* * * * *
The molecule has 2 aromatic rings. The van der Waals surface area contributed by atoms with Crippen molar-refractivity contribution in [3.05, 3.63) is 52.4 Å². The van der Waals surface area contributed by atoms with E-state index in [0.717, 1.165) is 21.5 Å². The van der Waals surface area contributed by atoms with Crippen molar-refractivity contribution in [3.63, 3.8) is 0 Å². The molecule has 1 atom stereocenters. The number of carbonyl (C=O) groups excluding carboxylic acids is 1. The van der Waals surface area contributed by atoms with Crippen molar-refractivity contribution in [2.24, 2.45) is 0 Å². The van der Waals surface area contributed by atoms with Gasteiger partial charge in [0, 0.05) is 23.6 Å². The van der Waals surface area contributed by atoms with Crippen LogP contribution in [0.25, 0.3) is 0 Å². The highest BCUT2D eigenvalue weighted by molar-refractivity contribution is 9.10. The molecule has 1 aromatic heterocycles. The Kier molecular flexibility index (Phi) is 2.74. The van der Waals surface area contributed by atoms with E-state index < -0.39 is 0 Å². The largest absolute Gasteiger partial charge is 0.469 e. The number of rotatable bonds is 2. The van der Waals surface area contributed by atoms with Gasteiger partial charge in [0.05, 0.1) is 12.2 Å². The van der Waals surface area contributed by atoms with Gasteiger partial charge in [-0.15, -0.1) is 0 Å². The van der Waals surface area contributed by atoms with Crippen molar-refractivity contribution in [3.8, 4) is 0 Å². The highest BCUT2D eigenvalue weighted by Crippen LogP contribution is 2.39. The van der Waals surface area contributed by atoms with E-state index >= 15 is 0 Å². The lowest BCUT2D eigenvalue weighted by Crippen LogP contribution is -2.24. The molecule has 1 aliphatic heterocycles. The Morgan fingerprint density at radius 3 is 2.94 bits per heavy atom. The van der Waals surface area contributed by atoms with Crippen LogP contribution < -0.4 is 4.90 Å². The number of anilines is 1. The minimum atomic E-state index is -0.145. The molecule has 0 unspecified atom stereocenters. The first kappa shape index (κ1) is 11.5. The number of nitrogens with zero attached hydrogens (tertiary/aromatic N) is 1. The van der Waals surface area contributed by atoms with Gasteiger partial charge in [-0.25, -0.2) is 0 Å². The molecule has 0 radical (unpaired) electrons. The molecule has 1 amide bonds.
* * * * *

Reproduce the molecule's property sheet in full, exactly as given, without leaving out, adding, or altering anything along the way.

The molecule has 2 aromatic rings. The van der Waals surface area contributed by atoms with Crippen molar-refractivity contribution in [3.05, 3.63) is 52.4 Å². The van der Waals surface area contributed by atoms with E-state index in [0.717, 1.165) is 21.5 Å². The van der Waals surface area contributed by atoms with Crippen molar-refractivity contribution in [3.63, 3.8) is 0 Å². The molecule has 1 atom stereocenters. The number of carbonyl (C=O) groups excluding carboxylic acids is 1. The van der Waals surface area contributed by atoms with Crippen molar-refractivity contribution in [2.24, 2.45) is 0 Å². The van der Waals surface area contributed by atoms with Gasteiger partial charge in [0, 0.05) is 23.6 Å². The van der Waals surface area contributed by atoms with Crippen LogP contribution in [0.25, 0.3) is 0 Å². The highest BCUT2D eigenvalue weighted by molar-refractivity contribution is 9.10. The molecule has 1 aromatic heterocycles. The Kier molecular flexibility index (Phi) is 2.74. The van der Waals surface area contributed by atoms with E-state index < -0.39 is 0 Å². The largest absolute Gasteiger partial charge is 0.469 e. The number of rotatable bonds is 2. The van der Waals surface area contributed by atoms with Gasteiger partial charge in [0.05, 0.1) is 12.2 Å². The van der Waals surface area contributed by atoms with Gasteiger partial charge in [-0.15, -0.1) is 0 Å². The van der Waals surface area contributed by atoms with Crippen molar-refractivity contribution in [3.8, 4) is 0 Å². The highest BCUT2D eigenvalue weighted by Crippen LogP contribution is 2.39. The van der Waals surface area contributed by atoms with E-state index >= 15 is 0 Å². The lowest BCUT2D eigenvalue weighted by Crippen LogP contribution is -2.24. The molecule has 1 aliphatic heterocycles. The Morgan fingerprint density at radius 3 is 2.94 bits per heavy atom. The van der Waals surface area contributed by atoms with Crippen LogP contribution < -0.4 is 4.90 Å². The number of anilines is 1. The minimum atomic E-state index is -0.145. The molecule has 0 unspecified atom stereocenters. The first kappa shape index (κ1) is 11.5. The number of nitrogens with zero attached hydrogens (tertiary/aromatic N) is 1. The van der Waals surface area contributed by atoms with Gasteiger partial charge in [-0.25, -0.2) is 0 Å². The molecule has 0 radical (unpaired) electrons. The molecule has 1 amide bonds.